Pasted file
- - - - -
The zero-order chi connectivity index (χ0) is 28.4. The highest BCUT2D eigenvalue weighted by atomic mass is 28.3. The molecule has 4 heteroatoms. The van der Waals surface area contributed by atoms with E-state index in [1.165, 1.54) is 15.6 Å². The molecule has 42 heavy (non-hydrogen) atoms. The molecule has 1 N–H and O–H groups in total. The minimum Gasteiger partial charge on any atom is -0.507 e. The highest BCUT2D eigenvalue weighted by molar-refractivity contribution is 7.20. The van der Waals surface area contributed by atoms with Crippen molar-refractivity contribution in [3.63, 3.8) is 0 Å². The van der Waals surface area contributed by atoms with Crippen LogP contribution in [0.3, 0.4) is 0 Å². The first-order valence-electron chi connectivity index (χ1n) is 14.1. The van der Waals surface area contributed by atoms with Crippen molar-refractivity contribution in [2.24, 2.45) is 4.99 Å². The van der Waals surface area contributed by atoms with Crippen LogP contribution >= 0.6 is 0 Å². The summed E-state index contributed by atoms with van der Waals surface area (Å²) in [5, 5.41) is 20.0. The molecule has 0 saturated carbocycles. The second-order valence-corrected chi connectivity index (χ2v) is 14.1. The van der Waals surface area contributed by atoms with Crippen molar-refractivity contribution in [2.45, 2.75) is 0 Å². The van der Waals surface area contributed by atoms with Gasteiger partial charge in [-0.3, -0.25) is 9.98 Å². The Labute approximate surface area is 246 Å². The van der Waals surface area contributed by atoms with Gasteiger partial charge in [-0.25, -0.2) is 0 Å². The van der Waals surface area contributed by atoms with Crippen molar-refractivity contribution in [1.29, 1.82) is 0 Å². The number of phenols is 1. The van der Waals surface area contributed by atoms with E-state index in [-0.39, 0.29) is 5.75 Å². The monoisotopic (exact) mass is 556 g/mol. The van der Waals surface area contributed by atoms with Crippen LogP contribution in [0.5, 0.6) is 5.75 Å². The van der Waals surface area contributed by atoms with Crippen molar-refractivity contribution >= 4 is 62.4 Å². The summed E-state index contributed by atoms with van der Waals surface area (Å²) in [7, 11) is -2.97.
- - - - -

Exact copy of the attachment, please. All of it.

The zero-order chi connectivity index (χ0) is 28.4. The highest BCUT2D eigenvalue weighted by atomic mass is 28.3. The molecule has 4 heteroatoms. The van der Waals surface area contributed by atoms with E-state index in [1.165, 1.54) is 15.6 Å². The molecule has 42 heavy (non-hydrogen) atoms. The molecule has 1 N–H and O–H groups in total. The minimum Gasteiger partial charge on any atom is -0.507 e. The highest BCUT2D eigenvalue weighted by molar-refractivity contribution is 7.20. The van der Waals surface area contributed by atoms with Crippen molar-refractivity contribution in [3.63, 3.8) is 0 Å². The van der Waals surface area contributed by atoms with Crippen LogP contribution in [0.3, 0.4) is 0 Å². The first-order valence-electron chi connectivity index (χ1n) is 14.1. The van der Waals surface area contributed by atoms with Crippen molar-refractivity contribution in [2.24, 2.45) is 4.99 Å². The van der Waals surface area contributed by atoms with Crippen LogP contribution >= 0.6 is 0 Å². The summed E-state index contributed by atoms with van der Waals surface area (Å²) in [5, 5.41) is 20.0. The molecule has 0 saturated carbocycles. The second-order valence-corrected chi connectivity index (χ2v) is 14.1. The van der Waals surface area contributed by atoms with Crippen molar-refractivity contribution in [2.45, 2.75) is 0 Å². The van der Waals surface area contributed by atoms with Gasteiger partial charge in [-0.3, -0.25) is 9.98 Å². The Labute approximate surface area is 246 Å². The van der Waals surface area contributed by atoms with Gasteiger partial charge in [-0.25, -0.2) is 0 Å². The van der Waals surface area contributed by atoms with Crippen molar-refractivity contribution in [1.29, 1.82) is 0 Å². The number of phenols is 1. The van der Waals surface area contributed by atoms with E-state index in [-0.39, 0.29) is 5.75 Å². The monoisotopic (exact) mass is 556 g/mol. The van der Waals surface area contributed by atoms with Crippen LogP contribution in [0.5, 0.6) is 5.75 Å². The van der Waals surface area contributed by atoms with Crippen molar-refractivity contribution >= 4 is 62.4 Å². The summed E-state index contributed by atoms with van der Waals surface area (Å²) in [7, 11) is -2.97.